Navigation Links
'Fighting' IED attacks with SCARE technology
Date:2/5/2010

COLLEGE PARK, Md. -- University of Maryland researchers have developed and successfully tested new computer software and computational techniques to analyze patterns of improvised explosive device (IED) attacks in Iraq, Afghanistan or other locations and predict the locations of weapons caches that are used by insurgents to support those attacks.

University of Maryland computer science Ph.D. student Paulo Shakarian and computer science Professor V.S. Subrahmanian, together with University of Torino (Italy) computer science Professor Maria-Luisa Sapino developed a new computational technique called geospatial abduction designed to help analysts locate caches of explosive weapons. Their resulting software, called SCARE (Spatio-Cultural Abductive Reasoning Engine) allows human analysts to combine available intelligence with this analytical computational technique to identify the most probable locations of IED weapons caches. The researchers say tests conducted with the SCARE software have been quite accurate.

"The SCARE software is not a stand-alone tool," said Subrahmanian, who also is director of the University of Maryland's Institute for Advanced Computer Studies "Military commanders and intelligence analysts would use SCARE in conjunction with their own experience and knowledge of a region, and together with available intelligence to pinpoint likely cache locations."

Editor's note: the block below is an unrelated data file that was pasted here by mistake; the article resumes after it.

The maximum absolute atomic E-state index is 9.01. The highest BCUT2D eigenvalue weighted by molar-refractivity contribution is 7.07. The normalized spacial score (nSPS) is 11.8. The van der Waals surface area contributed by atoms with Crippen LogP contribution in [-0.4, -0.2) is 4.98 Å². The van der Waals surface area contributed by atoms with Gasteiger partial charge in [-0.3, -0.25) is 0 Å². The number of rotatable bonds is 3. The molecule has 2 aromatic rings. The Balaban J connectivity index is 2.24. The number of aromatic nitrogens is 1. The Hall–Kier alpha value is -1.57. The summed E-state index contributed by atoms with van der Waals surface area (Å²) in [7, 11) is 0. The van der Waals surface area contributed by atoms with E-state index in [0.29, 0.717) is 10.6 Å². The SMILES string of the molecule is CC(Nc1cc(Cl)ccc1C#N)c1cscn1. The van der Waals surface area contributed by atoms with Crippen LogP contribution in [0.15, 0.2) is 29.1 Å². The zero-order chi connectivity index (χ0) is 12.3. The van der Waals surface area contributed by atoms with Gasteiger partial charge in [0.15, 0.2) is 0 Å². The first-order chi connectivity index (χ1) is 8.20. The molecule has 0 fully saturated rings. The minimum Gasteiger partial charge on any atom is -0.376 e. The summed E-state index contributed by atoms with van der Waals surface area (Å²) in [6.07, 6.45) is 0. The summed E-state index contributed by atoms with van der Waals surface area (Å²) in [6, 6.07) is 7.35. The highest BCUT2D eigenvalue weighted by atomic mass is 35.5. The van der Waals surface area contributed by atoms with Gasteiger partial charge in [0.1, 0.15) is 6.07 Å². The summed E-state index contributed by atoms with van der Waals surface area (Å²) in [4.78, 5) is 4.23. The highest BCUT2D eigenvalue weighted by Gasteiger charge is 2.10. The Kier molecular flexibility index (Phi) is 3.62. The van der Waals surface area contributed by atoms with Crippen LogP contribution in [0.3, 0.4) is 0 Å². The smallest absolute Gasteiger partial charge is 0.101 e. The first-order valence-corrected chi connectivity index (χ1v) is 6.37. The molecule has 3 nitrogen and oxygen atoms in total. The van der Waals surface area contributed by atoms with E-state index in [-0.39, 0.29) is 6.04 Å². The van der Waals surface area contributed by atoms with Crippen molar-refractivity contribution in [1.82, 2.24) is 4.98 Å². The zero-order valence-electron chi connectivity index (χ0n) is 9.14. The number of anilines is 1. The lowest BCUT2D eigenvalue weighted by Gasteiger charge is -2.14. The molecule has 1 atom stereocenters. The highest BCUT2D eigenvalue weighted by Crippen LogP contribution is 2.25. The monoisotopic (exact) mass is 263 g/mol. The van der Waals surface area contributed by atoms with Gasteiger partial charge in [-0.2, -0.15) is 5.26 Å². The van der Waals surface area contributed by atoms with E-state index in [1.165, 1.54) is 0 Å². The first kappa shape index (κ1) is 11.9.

"SCARE is designed to address a very real tactical problem our soldiers encounter on a regular basis," said Shakarian, who is a U.S. Army Captain enrolled in the Army's Advanced Civil Schooling program "By helping concentrate the focus of both observations and searches, we think SCARE would allow field commanders to better deploy resources, and in many cases, catch insurgents in the process of resupplying such locations or actually carrying out IED attacks." Shakarian has spent over two years in Iraq.